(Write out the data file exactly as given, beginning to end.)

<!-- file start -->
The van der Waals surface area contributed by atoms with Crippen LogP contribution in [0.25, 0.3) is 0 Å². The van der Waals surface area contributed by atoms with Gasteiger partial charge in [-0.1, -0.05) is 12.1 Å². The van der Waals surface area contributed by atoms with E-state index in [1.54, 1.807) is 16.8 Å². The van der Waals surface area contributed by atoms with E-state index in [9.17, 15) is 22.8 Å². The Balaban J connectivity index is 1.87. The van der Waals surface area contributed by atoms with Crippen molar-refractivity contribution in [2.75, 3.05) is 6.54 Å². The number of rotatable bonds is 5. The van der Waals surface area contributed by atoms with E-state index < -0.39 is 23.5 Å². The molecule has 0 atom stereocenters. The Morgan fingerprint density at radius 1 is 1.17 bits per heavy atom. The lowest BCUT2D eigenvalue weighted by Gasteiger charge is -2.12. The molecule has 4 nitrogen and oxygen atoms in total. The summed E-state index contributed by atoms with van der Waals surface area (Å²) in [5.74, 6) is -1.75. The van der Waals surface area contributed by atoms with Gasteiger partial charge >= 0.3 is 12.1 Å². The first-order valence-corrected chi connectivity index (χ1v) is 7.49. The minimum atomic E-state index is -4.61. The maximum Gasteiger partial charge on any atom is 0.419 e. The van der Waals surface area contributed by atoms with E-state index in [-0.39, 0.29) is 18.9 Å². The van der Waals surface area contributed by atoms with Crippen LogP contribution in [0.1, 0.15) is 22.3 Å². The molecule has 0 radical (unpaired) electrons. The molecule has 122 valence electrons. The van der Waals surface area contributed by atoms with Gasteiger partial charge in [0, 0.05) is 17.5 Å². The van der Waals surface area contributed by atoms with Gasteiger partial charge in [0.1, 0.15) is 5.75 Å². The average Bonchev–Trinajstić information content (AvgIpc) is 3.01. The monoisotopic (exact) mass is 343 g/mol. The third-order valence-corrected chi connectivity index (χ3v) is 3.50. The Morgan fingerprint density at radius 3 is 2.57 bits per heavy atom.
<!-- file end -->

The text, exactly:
The van der Waals surface area contributed by atoms with Crippen LogP contribution in [0.25, 0.3) is 0 Å². The van der Waals surface area contributed by atoms with Gasteiger partial charge in [-0.1, -0.05) is 12.1 Å². The van der Waals surface area contributed by atoms with E-state index in [1.54, 1.807) is 16.8 Å². The van der Waals surface area contributed by atoms with E-state index in [9.17, 15) is 22.8 Å². The Balaban J connectivity index is 1.87. The van der Waals surface area contributed by atoms with Crippen molar-refractivity contribution in [2.75, 3.05) is 6.54 Å². The number of rotatable bonds is 5. The van der Waals surface area contributed by atoms with E-state index < -0.39 is 23.5 Å². The molecule has 0 atom stereocenters. The Morgan fingerprint density at radius 1 is 1.17 bits per heavy atom. The lowest BCUT2D eigenvalue weighted by Gasteiger charge is -2.12. The molecule has 4 nitrogen and oxygen atoms in total. The summed E-state index contributed by atoms with van der Waals surface area (Å²) in [5.74, 6) is -1.75. The van der Waals surface area contributed by atoms with Gasteiger partial charge >= 0.3 is 12.1 Å². The first-order valence-corrected chi connectivity index (χ1v) is 7.49. The minimum atomic E-state index is -4.61. The maximum Gasteiger partial charge on any atom is 0.419 e. The van der Waals surface area contributed by atoms with E-state index in [-0.39, 0.29) is 18.9 Å². The van der Waals surface area contributed by atoms with Crippen LogP contribution in [0.1, 0.15) is 22.3 Å². The molecule has 0 radical (unpaired) electrons. The molecule has 122 valence electrons. The van der Waals surface area contributed by atoms with Gasteiger partial charge in [0, 0.05) is 17.5 Å². The van der Waals surface area contributed by atoms with Gasteiger partial charge in [0.1, 0.15) is 5.75 Å². The average Bonchev–Trinajstić information content (AvgIpc) is 3.01. The monoisotopic (exact) mass is 343 g/mol. The third-order valence-corrected chi connectivity index (χ3v) is 3.50. The Morgan fingerprint density at radius 3 is 2.57 bits per heavy atom.